Case Studies

Habitat Connections

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Wetlands serve to connect the terrestrial environment with coastal waters and the Gulf through the flows of water, essential materials, and organisms. Any activity that alters one hydrologic facet of a bay and its watersheds will have corresponding effects on the hydrology of other components.

Collectively, impacts from suburban and agricultural landscape alteration have significantly altered surface water quality, quantity and timing in Sarasota Bay and her watersheds. Agricultural activities have ditched, connected, and drained isolated wetlands; deepened, straightened and channelized streams; and redirected historic sheet-flows from the area’s flat upland habitats into manmade ditches. Suburban subdivisions, commercial centers and industrial parks created vast expanses of impervious surfaces which prevent natural filtration and silt control; and add excess nutrients and pollutants to surface water bodies. As a result of these alterations, there is reduced base flow from surficial aquifer to creeks, loss of water storage capacity, increased flashiness (more water faster), significant increases to surface water in some areas, reduced quality of water, fragmented habitats, reduced ecological function and ecosystem services, and loss of resiliency.

Seagrasses are at the downstream end of our altered watersheds. As they respond to changes in water quality, they serve to integrate the effects of changes in the watershed and terrestrial wetlands. Increased nutrients supplied to an estuary generally result in increased drift macroalgae, increased epiphytic organisms growing on seagrass blades, and increased phytoplankton in the water column, all of which reduce the amount of sunlight available at depth, and result in the loss of the deepest grasses. Increased freshwater flow and the associated brown color of the water also reduces light at depth during high rainfall periods, making grasses sensitive to El Niño and La Niña cycles as well.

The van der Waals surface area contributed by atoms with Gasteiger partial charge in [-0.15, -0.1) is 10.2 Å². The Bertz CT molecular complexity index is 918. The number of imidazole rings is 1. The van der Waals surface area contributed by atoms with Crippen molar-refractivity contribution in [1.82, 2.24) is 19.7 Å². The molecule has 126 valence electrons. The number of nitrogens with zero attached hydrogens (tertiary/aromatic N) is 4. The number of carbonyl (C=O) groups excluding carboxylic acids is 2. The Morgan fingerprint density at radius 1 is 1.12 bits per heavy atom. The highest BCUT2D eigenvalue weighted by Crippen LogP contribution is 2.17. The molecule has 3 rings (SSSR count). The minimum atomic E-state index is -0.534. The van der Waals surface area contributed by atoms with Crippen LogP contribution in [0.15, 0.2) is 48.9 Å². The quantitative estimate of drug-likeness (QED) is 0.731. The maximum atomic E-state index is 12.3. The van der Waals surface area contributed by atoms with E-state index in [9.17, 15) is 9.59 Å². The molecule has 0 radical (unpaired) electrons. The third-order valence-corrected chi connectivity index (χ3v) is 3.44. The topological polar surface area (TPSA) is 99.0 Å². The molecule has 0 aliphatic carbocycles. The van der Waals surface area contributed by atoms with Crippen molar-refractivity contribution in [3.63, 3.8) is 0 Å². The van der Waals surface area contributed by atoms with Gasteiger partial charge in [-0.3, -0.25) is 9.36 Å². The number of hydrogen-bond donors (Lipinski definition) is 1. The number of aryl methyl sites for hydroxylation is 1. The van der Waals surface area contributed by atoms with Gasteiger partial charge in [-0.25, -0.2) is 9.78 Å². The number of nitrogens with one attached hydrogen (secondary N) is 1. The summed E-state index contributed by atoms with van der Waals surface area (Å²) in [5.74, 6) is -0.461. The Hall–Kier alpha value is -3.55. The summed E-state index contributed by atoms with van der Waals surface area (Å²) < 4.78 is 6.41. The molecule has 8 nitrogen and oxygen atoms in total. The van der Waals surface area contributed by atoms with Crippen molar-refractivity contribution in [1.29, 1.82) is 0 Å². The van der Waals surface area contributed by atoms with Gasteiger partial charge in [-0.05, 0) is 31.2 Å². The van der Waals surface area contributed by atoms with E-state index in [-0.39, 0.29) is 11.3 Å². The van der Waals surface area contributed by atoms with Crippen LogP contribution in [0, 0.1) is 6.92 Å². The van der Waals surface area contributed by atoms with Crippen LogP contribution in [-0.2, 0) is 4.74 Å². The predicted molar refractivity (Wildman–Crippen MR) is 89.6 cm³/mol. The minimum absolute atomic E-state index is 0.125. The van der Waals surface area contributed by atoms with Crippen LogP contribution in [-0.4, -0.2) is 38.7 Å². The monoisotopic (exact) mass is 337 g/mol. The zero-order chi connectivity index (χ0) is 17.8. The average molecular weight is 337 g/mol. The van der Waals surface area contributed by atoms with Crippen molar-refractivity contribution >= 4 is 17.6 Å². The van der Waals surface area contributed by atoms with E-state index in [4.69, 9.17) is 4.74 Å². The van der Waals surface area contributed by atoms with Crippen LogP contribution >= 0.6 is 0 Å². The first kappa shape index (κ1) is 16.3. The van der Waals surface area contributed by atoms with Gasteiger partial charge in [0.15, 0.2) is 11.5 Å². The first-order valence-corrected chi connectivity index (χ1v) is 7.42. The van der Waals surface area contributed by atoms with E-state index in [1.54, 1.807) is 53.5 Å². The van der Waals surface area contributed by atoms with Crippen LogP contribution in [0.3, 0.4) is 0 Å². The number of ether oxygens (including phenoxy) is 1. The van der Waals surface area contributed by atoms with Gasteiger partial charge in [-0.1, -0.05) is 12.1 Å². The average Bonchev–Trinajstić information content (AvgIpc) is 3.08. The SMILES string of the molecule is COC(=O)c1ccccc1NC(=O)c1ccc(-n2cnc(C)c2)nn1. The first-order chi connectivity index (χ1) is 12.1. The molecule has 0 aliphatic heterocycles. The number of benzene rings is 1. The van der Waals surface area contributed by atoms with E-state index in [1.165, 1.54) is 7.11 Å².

The overwhelming majority of economically important fishes in the Gulf of Mexico are estuarine-dependent during one or more stages in their life history. Different estuarine-dependent species have different reproductive strategies, occupy the estuary during different life history stages, and have varying lengths of stay, timing of recruitment, and essential habitats. Recruitment to, and movement between estuarine habitats, can be restricted by barriers including structural (e.g., dams, weirs, causeways) and non-structural (e.g., freshwater inflow, dissolved oxygen) barriers. Many opportunities exist for improving the bay and watershed including increasing habitat connectivity, improving filtration and storage capacity of wetlands and other natural habitats in the watershed, improving shorelines with increased buffers and reduced hardening, improving design criteria for development, roads, and existing infrastructure, and creating solutions that will slow water and recreate natural filters.

Roundtable Panel Discussion



An edition of WaterAtlas.org
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An Edition of wateratlas.org